(Cystic Echinococcosis, Alveolar Echinococcosis)
Echinococcosis in humans is caused by infection with the larval stage of tapeworms in the genus Echinococcus. Domestic dogs, wild canids (foxes, coyotes, and wolves), and in some instances cats, serve as the definitive hosts for these tapeworms, harboring the adult tapeworms in their small intestines. Eggs from the adult tapeworms are shed in the feces of the definitive hosts and subsequently contaminate soil, water, and plants. Eggs may remain viable in the environment for up to 1 year. Intermediate hosts, including sheep, cattle, goats, pigs, small rodents, and humans, become infected by ingesting the tapeworm eggs. Eggs hatch into larvae within the intestine of the intermediate host and migrate throughout the body, where they can form cysts or tumors in a variety of organs. The tapeworm lifecycle is completed when a definitive host eats the tissues of an infected intermediate host. Transmission to humans most often occurs through the ingestion of Echinococcus eggs in water or food contaminated with dog or cat feces or by direct hand-to-mouth inoculation after handling contaminated soil or infected dogs and cats and not practicing adequate handwashing.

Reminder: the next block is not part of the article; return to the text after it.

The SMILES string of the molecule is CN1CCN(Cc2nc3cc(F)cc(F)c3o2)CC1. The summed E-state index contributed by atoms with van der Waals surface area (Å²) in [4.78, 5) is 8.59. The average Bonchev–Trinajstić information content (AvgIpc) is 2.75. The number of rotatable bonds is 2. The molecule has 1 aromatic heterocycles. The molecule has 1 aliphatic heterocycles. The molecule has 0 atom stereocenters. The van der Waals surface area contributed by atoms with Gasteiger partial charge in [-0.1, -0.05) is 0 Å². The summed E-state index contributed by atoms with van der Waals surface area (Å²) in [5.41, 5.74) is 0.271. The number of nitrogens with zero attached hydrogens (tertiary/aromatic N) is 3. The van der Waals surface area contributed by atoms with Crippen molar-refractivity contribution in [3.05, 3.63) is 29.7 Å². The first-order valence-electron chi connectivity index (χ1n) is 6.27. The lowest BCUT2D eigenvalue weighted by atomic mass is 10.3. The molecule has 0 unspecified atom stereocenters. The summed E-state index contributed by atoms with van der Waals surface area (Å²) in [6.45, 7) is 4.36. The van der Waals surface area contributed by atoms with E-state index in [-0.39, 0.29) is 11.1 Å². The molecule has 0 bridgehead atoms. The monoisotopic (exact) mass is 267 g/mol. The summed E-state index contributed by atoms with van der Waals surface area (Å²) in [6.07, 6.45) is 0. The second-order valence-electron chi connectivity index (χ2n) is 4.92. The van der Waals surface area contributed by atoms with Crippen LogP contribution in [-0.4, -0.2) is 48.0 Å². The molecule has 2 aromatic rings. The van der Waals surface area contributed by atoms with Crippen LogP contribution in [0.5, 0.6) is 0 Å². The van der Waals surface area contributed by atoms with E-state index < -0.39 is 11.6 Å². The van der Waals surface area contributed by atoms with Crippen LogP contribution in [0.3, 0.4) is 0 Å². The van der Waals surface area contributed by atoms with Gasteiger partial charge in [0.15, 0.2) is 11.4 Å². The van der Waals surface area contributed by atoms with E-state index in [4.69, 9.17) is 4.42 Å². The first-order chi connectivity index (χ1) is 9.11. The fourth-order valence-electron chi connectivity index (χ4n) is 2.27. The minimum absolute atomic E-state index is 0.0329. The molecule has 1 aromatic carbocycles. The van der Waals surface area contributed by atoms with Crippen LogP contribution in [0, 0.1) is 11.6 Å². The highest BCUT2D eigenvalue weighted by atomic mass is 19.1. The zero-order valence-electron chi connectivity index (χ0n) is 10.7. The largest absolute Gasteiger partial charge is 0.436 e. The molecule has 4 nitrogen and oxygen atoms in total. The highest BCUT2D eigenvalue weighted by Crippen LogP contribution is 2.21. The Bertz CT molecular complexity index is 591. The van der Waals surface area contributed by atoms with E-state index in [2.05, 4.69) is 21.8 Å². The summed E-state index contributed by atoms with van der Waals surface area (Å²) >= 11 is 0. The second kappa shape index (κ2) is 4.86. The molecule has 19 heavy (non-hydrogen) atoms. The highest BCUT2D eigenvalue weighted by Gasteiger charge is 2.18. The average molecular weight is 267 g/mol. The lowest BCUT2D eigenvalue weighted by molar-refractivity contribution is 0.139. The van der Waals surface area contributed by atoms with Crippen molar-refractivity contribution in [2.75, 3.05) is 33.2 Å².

In humans, larval cysts and tumors may form in a variety of organs, most commonly the liver and lungs. Infections may remain asymptomatic for long periods until cysts or tumors grow large enough to disrupt normal organ function. Clinical signs and symptoms are dependent on the affected organs and the extent of infection. Organ failure and even death can occur in severe disease.
Prevention measures for human infection include avoiding contact with wild canids; preventing contact between domestic dogs and cats and wild animals; preventing domestic dogs and cats from ingesting tissues from wild animals and livestock; avoiding food or water that may be contaminated with feces from definitive hosts; and practicing thorough handwashing immediately after handling dogs, wild canids, and cats or working in the soil.